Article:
In this video, Tom Hogan explains the likely outcomes in the cryptocurrency world for the FTX downfall and collapse, while Kate Wand explores Sam Bankman-Fried’s philosophy and motivations. Is he really who he says he is?

“The man who attempts to live for others is a dependent. He is a parasite in motive and makes parasites of those he serves. The relationship produces nothing but mutual corruption.” Ayn Rand

So who is SBF anyways, and what does his utilitarian approach of effective altruism have to do with his actions that led to the FTX collapse?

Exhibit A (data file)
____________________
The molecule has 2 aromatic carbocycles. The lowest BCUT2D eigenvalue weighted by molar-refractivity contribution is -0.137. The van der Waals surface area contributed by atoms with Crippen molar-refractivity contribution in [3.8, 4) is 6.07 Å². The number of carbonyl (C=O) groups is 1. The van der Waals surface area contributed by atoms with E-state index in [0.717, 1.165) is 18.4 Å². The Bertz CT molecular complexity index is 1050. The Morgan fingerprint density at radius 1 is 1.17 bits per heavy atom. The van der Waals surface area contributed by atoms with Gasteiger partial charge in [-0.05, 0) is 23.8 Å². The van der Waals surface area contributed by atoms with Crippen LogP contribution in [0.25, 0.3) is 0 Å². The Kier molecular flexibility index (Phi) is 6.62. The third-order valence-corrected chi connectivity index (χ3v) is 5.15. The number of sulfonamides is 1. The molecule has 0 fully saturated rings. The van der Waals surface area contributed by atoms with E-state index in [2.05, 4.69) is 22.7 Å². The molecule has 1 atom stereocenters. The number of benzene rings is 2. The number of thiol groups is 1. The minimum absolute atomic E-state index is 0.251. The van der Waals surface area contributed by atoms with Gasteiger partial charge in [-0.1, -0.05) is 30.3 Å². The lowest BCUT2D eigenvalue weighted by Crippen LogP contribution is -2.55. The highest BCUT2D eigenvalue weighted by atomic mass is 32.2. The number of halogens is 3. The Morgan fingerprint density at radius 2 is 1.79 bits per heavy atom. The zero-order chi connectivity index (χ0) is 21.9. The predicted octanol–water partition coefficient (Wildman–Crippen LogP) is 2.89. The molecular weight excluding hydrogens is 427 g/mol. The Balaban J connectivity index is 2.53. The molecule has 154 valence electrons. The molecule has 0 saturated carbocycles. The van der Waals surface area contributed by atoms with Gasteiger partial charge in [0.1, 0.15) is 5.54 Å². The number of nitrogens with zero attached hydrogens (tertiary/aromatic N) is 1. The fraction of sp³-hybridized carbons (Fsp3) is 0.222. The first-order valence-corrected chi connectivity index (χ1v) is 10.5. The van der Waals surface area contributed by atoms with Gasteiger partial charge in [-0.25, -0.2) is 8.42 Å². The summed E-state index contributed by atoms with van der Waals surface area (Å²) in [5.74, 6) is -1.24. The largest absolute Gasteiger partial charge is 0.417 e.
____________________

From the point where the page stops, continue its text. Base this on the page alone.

A few months before FTX came crashing down due to the alleged illicit activity and crime, SBF spoke with SEC regulators, and emphasized the need for more cryptocurrency regulation.

“Not two months before SBF’s empire came crashing down, Sequoia Capital described (SBF) as having a “savior complex,” “liv[ing] his life by a calculus of altruistic impact.” As is often the case, beneath a warm patina of virtue signaling and noblesse oblige are decidedly less-idealistic machinations: rent-seeking, influence-buying, and greenwash. FTX and its subsidiaries, guided by SBF, had as much to do with “building a flourishing future” as ESG does with “creating a livable planet.” As a firm and ideal, respectively, both cultivated high expectations, yet generated waste and loss in their wake.” Peter C Earle at the American Institute for Economic Research

Source: AIER Library